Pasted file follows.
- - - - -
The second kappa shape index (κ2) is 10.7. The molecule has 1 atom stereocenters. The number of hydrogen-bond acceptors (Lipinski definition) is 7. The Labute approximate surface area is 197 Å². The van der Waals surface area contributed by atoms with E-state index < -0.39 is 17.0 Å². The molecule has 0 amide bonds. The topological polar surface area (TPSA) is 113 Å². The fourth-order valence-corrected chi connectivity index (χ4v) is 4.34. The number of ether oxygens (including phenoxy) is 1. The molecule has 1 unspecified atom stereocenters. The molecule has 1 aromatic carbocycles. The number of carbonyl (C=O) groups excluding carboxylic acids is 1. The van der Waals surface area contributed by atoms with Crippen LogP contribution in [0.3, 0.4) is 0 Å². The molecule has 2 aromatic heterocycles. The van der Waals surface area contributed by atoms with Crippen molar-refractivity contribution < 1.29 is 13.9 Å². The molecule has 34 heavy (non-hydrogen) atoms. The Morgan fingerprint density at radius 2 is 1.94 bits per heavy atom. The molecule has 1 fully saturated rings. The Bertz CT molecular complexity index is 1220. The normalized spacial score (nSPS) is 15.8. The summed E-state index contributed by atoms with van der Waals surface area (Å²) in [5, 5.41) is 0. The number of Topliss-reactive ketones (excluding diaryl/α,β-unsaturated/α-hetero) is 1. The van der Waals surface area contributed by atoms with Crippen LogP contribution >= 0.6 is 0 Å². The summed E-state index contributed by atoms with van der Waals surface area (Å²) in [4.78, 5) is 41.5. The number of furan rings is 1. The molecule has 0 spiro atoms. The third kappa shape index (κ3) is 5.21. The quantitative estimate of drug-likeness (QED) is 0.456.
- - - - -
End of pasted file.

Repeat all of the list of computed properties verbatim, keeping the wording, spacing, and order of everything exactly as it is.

The second kappa shape index (κ2) is 10.7. The molecule has 1 atom stereocenters. The number of hydrogen-bond acceptors (Lipinski definition) is 7. The Labute approximate surface area is 197 Å². The van der Waals surface area contributed by atoms with E-state index < -0.39 is 17.0 Å². The molecule has 0 amide bonds. The topological polar surface area (TPSA) is 113 Å². The fourth-order valence-corrected chi connectivity index (χ4v) is 4.34. The number of ether oxygens (including phenoxy) is 1. The molecule has 1 unspecified atom stereocenters. The molecule has 1 aromatic carbocycles. The number of carbonyl (C=O) groups excluding carboxylic acids is 1. The van der Waals surface area contributed by atoms with Crippen LogP contribution in [0.3, 0.4) is 0 Å². The molecule has 2 aromatic heterocycles. The van der Waals surface area contributed by atoms with Crippen molar-refractivity contribution < 1.29 is 13.9 Å². The molecule has 34 heavy (non-hydrogen) atoms. The Morgan fingerprint density at radius 2 is 1.94 bits per heavy atom. The molecule has 1 fully saturated rings. The Bertz CT molecular complexity index is 1220. The normalized spacial score (nSPS) is 15.8. The summed E-state index contributed by atoms with van der Waals surface area (Å²) in [5, 5.41) is 0. The number of Topliss-reactive ketones (excluding diaryl/α,β-unsaturated/α-hetero) is 1. The van der Waals surface area contributed by atoms with Crippen LogP contribution >= 0.6 is 0 Å². The summed E-state index contributed by atoms with van der Waals surface area (Å²) in [4.78, 5) is 41.5. The number of furan rings is 1. The molecule has 0 spiro atoms. The third kappa shape index (κ3) is 5.21. The quantitative estimate of drug-likeness (QED) is 0.456.